Since her first debut with a memoir in 2009, Cambodia-born author Sambath Meas was determined to break into the literature scene in the United States.
Her passion for writing was nurtured from a young age by her mother’s love for novels, Meas says.
“I love reading novels. My desire to write was shaped by reading enriched European literature when I spent one semester in Rome, Italy,” she said in a recent interview.
Meas also believes her mother’s love for reading had a tremendous influence on her passion for writing today.
“While my mother was carrying me, she read many Khmer novels. She even named me after a female character from her most favorite novel.”
Meas has been prolific in her writing and has not felt restricted to a particular genre, producing titles that include murder, mystery, fantasy and science fiction writing.
This year she published a short mystery novel, The Governor’s Daughter: The Scribes of Brahmadhan, and continues to work on what will be her first science fiction piece, Rise of the Eugenicists, as well as a book aimed at young adults titled Tommy’s Mind Palace.
The Governor’s Daughter, set during the French protectorate in Cambodia, is a murder mystery centered on the teenage daughter of a Khmer detective.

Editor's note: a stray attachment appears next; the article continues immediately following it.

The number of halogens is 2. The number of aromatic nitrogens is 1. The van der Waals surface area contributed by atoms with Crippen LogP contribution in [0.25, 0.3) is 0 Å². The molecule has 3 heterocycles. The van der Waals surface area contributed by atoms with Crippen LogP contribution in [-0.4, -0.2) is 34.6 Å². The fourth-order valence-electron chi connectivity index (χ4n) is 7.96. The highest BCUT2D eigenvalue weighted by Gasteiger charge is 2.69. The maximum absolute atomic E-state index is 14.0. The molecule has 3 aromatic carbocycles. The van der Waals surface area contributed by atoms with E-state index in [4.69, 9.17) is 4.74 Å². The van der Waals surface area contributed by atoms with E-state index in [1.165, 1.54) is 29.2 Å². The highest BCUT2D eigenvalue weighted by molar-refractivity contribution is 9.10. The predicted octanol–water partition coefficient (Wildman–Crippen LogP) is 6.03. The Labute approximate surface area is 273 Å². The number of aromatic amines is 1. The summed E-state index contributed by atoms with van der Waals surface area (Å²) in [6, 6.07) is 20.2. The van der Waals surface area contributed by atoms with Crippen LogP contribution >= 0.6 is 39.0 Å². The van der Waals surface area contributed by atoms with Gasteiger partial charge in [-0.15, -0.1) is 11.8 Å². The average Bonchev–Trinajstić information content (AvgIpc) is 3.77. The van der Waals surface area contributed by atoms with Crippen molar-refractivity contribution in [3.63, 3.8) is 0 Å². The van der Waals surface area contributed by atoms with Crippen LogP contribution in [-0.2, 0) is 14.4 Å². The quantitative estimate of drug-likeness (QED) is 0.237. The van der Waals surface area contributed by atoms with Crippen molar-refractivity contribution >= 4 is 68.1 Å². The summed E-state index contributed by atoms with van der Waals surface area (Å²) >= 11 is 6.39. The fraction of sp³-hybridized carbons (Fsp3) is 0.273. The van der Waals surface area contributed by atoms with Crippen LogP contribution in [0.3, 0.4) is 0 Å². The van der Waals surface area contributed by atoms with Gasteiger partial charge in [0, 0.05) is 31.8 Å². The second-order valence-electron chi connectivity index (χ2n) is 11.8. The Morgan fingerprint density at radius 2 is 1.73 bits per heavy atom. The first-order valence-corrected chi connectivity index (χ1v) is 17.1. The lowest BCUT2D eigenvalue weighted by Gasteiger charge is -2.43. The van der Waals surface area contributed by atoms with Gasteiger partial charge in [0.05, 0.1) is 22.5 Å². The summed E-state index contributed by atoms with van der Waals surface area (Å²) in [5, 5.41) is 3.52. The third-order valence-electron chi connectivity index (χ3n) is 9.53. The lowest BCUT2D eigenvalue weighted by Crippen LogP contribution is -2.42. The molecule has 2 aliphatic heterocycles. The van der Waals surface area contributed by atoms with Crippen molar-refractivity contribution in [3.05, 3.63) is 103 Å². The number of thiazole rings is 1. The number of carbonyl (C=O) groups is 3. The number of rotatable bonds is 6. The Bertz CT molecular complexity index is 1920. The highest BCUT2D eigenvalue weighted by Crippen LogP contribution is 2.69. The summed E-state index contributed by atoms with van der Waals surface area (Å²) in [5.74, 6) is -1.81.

The detective is tasked with investigating the rape and murder of her friend, Esmè Laurent, the daughter of the governor of Siem Reap.
“This novel reflects my love of the country’s ways of life during the time when there were many educated [people] and a literate population, before the country fell under the Khmer Rouge,” Meas says. “In fact, I wrote this novel in a way as a short series linking them to my larger debut science-based fiction novel, Rise of Eugenicists.”
Rise of the Eugenicists “centers on three characters who hold the keys to unlocking the mystery of the multiverse and save humanity from self-destruction,” she says.
Meas’ 2009 debut, The Immortal Seeds: Life goes on for a Khmer family, tells the true story of her family’s experience surviving the Khmer Rouge atrocities between 1975 and 1979.
Meas and her family escaped the Khmer Rouge genocide and were accepted as refugees in Chicago, Illinois in 1981 after spending two years in refugee camps in Thailand.
She has been working as a paralegal for 17 years and earned a degree in political science at Loyola University of Chicago in 1999.
Due to the nature of her paralegal work, she only began writing in 2002, despite knowing she had a burning desire to write for many years.
“I found myself working crazy hours at Greenberg Traurig, LLP. As a result of my busy schedule, I could only find time to write and study on the train.”
Meas enrolled at Northwestern University of Chicago in 2010 to do a master’s degree in creative nonfiction, and is hopeful to finish the program this year despite facing financial challenges.
“Meanwhile, I am pouncing away in the hope that one of my books will become successful and that I can use the royalties to finish up my three classes and earn my master’s degree,” she said.
She also hopes her fiction work can inspire young writers-in-the-making to cultivate their imagination and put pen to paper.